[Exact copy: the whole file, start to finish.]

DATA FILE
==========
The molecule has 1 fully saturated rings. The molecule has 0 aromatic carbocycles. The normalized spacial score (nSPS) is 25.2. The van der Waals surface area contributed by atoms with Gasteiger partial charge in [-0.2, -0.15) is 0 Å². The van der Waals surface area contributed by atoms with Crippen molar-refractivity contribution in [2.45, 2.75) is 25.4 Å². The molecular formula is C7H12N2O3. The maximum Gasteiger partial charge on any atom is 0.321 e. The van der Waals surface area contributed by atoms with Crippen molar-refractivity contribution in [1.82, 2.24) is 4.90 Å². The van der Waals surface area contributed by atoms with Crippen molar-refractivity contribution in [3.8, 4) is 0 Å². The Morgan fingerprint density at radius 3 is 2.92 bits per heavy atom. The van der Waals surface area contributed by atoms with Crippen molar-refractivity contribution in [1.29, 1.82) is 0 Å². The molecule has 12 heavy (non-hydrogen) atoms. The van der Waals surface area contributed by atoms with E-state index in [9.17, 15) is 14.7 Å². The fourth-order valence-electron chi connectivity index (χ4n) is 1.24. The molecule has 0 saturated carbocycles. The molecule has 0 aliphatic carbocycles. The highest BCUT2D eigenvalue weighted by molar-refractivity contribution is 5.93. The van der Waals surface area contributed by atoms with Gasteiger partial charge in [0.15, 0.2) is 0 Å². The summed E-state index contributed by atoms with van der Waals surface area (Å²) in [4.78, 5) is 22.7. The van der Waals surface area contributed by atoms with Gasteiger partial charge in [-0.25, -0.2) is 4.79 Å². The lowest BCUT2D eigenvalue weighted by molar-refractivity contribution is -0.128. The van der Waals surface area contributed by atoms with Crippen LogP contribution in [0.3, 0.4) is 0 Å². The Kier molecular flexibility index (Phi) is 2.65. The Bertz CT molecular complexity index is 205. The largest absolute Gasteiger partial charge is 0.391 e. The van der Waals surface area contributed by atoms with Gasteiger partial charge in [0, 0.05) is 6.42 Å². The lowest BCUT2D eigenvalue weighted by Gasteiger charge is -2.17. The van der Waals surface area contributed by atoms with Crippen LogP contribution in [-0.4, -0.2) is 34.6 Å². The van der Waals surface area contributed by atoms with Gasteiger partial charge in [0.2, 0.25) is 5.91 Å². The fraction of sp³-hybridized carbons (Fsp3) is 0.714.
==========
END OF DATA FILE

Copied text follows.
The molecule has 1 fully saturated rings. The molecule has 0 aromatic carbocycles. The normalized spacial score (nSPS) is 25.2. The van der Waals surface area contributed by atoms with Gasteiger partial charge in [-0.2, -0.15) is 0 Å². The van der Waals surface area contributed by atoms with Crippen molar-refractivity contribution in [2.45, 2.75) is 25.4 Å². The molecular formula is C7H12N2O3. The maximum Gasteiger partial charge on any atom is 0.321 e. The van der Waals surface area contributed by atoms with Crippen molar-refractivity contribution in [1.82, 2.24) is 4.90 Å². The van der Waals surface area contributed by atoms with Crippen molar-refractivity contribution in [3.8, 4) is 0 Å². The Morgan fingerprint density at radius 3 is 2.92 bits per heavy atom. The van der Waals surface area contributed by atoms with Crippen molar-refractivity contribution in [1.29, 1.82) is 0 Å². The molecule has 12 heavy (non-hydrogen) atoms. The van der Waals surface area contributed by atoms with E-state index in [9.17, 15) is 14.7 Å². The fourth-order valence-electron chi connectivity index (χ4n) is 1.24. The molecule has 0 saturated carbocycles. The molecule has 0 aliphatic carbocycles. The highest BCUT2D eigenvalue weighted by molar-refractivity contribution is 5.93. The van der Waals surface area contributed by atoms with Gasteiger partial charge in [0.15, 0.2) is 0 Å². The summed E-state index contributed by atoms with van der Waals surface area (Å²) in [4.78, 5) is 22.7. The van der Waals surface area contributed by atoms with Gasteiger partial charge in [-0.25, -0.2) is 4.79 Å². The lowest BCUT2D eigenvalue weighted by molar-refractivity contribution is -0.128. The van der Waals surface area contributed by atoms with Crippen LogP contribution in [0.3, 0.4) is 0 Å². The Kier molecular flexibility index (Phi) is 2.65. The Bertz CT molecular complexity index is 205. The largest absolute Gasteiger partial charge is 0.391 e. The van der Waals surface area contributed by atoms with Gasteiger partial charge in [0, 0.05) is 6.42 Å². The lowest BCUT2D eigenvalue weighted by Gasteiger charge is -2.17. The van der Waals surface area contributed by atoms with Crippen LogP contribution in [-0.4, -0.2) is 34.6 Å². The van der Waals surface area contributed by atoms with Gasteiger partial charge in [0.2, 0.25) is 5.91 Å². The fraction of sp³-hybridized carbons (Fsp3) is 0.714.